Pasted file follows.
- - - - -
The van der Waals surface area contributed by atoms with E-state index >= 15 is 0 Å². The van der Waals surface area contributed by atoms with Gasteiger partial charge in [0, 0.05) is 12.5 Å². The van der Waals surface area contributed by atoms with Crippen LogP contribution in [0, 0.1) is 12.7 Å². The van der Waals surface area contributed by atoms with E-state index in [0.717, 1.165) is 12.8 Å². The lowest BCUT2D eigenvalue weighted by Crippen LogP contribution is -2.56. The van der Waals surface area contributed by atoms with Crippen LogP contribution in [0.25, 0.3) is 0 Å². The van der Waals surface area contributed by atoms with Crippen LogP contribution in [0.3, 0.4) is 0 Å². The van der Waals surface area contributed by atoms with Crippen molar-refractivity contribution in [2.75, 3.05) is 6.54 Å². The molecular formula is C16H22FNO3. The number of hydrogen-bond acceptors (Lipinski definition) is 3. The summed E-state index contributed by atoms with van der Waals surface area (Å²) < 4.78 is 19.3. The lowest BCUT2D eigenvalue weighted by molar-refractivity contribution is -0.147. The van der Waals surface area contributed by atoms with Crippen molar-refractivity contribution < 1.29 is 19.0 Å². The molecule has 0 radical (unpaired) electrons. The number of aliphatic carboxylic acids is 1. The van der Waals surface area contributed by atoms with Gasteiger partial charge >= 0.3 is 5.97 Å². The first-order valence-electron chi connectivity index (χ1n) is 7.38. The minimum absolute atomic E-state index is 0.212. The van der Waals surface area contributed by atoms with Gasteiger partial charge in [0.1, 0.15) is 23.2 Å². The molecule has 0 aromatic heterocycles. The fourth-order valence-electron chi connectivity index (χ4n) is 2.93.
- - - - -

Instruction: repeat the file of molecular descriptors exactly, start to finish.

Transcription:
The van der Waals surface area contributed by atoms with E-state index >= 15 is 0 Å². The van der Waals surface area contributed by atoms with Gasteiger partial charge in [0, 0.05) is 12.5 Å². The van der Waals surface area contributed by atoms with Crippen LogP contribution in [0, 0.1) is 12.7 Å². The van der Waals surface area contributed by atoms with E-state index in [0.717, 1.165) is 12.8 Å². The lowest BCUT2D eigenvalue weighted by Crippen LogP contribution is -2.56. The van der Waals surface area contributed by atoms with Crippen LogP contribution in [0.25, 0.3) is 0 Å². The van der Waals surface area contributed by atoms with Crippen LogP contribution in [0.3, 0.4) is 0 Å². The van der Waals surface area contributed by atoms with Crippen molar-refractivity contribution in [2.75, 3.05) is 6.54 Å². The molecular formula is C16H22FNO3. The number of hydrogen-bond acceptors (Lipinski definition) is 3. The summed E-state index contributed by atoms with van der Waals surface area (Å²) < 4.78 is 19.3. The lowest BCUT2D eigenvalue weighted by molar-refractivity contribution is -0.147. The van der Waals surface area contributed by atoms with Crippen molar-refractivity contribution < 1.29 is 19.0 Å². The molecule has 0 radical (unpaired) electrons. The number of aliphatic carboxylic acids is 1. The van der Waals surface area contributed by atoms with Gasteiger partial charge >= 0.3 is 5.97 Å². The first-order valence-electron chi connectivity index (χ1n) is 7.38. The minimum absolute atomic E-state index is 0.212. The van der Waals surface area contributed by atoms with Gasteiger partial charge in [0.1, 0.15) is 23.2 Å². The molecule has 0 aromatic heterocycles. The fourth-order valence-electron chi connectivity index (χ4n) is 2.93.